Don’t Create a False Narrative Using Dr. King’s Words

images.jpeg

I often think about what Dr. Martin Luther King, Jr.'s murder meant to those responsible. I wonder what they hoped to accomplish and whether or not hate was their central motivation. At any rate, looking back on his assassination 50 years later, we have the opportunity to ensure his legacy and dreams live on through those of us who picked up the torch where he laid it down.  

In carrying on his dream through us, we have to make sure we protect the rich legacy he cemented. We can't let anyone pimp his vision or words to fit a false narrative. During the height of the protests in Ferguson and Baltimore, I heard folks on Fox News assert that Dr. King would be ashamed of the demonstrations whether they were peaceful or when they turned violent. They said Dr. King would never block a sidewalk or public street and that he would be ashamed of Colin Kaepernick's protests. In reality, Dr. King was as polarizing as the Black Lives Matter movement or Colin Kaepernick is today. He sympathized with rioters and protesters understanding their actions were rooted in their resistance to oppression, violence, and disenfranchisement. He understood the language and the plight of the unheard.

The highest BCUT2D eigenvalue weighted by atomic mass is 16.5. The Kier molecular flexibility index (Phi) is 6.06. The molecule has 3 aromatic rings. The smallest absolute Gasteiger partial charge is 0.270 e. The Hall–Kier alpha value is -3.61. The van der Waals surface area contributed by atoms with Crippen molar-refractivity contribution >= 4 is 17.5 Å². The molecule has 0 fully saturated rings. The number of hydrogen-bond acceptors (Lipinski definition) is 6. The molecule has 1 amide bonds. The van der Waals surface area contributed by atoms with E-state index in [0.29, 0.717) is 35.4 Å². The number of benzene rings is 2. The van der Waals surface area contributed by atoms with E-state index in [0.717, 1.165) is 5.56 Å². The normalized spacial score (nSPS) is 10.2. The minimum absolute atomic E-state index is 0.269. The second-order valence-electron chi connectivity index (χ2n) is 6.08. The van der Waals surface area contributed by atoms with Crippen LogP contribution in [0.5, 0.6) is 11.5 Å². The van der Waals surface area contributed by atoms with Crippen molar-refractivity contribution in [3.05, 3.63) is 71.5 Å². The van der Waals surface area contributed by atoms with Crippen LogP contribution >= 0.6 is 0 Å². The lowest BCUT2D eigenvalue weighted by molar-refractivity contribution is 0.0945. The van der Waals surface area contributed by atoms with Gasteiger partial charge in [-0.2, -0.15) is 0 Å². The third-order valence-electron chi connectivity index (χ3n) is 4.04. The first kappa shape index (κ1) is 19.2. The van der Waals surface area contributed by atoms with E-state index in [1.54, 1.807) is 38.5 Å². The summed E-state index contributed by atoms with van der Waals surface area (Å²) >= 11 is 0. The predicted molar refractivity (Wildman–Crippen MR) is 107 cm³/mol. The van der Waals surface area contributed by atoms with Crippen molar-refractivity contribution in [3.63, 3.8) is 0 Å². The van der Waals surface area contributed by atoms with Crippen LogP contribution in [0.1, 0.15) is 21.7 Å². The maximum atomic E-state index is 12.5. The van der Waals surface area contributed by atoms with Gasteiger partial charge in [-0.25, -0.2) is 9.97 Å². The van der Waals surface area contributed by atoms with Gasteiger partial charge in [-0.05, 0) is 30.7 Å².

It is imperative that we all study his words and work to understand his dream better and allow it to live on through us. A common mistake about Dr. King is that he only cared about issues that affected black people. When in reality, he routinely spoke out about injustices he saw globally, no matter whom they impacted. Before his murder, Dr. King reached out to Cesar Chavez to begin working on the poor people's movement, where he would unite the cause of poor people in America regardless of race, working to end unfair labor practice and eradicate income inequality. If we all understood and held true to King's words of, "Injustice anywhere is a threat to justice everywhere," we would all do better as we respond to the needs of humanity where ever a threat to life existed.

50 years later, black and brown bodies are devalued in America. Schools are still segregated. Income inequality, unfair labor practices, and a corrupt criminal justice system continue to fuel poverty. The bullet that took his life was also meant to kill his dream and everything he represented. We have to make sure that bullet only did damage to his body, not the soul of our movement. We have much more work to do. Progress has been incremental and slow, there have been many setbacks. But I imagine if Dr. King were alive today, he'd remind us "We must accept finite disappointment, but never lose infinite hope." The work did not die 50 years ago; it had only begun.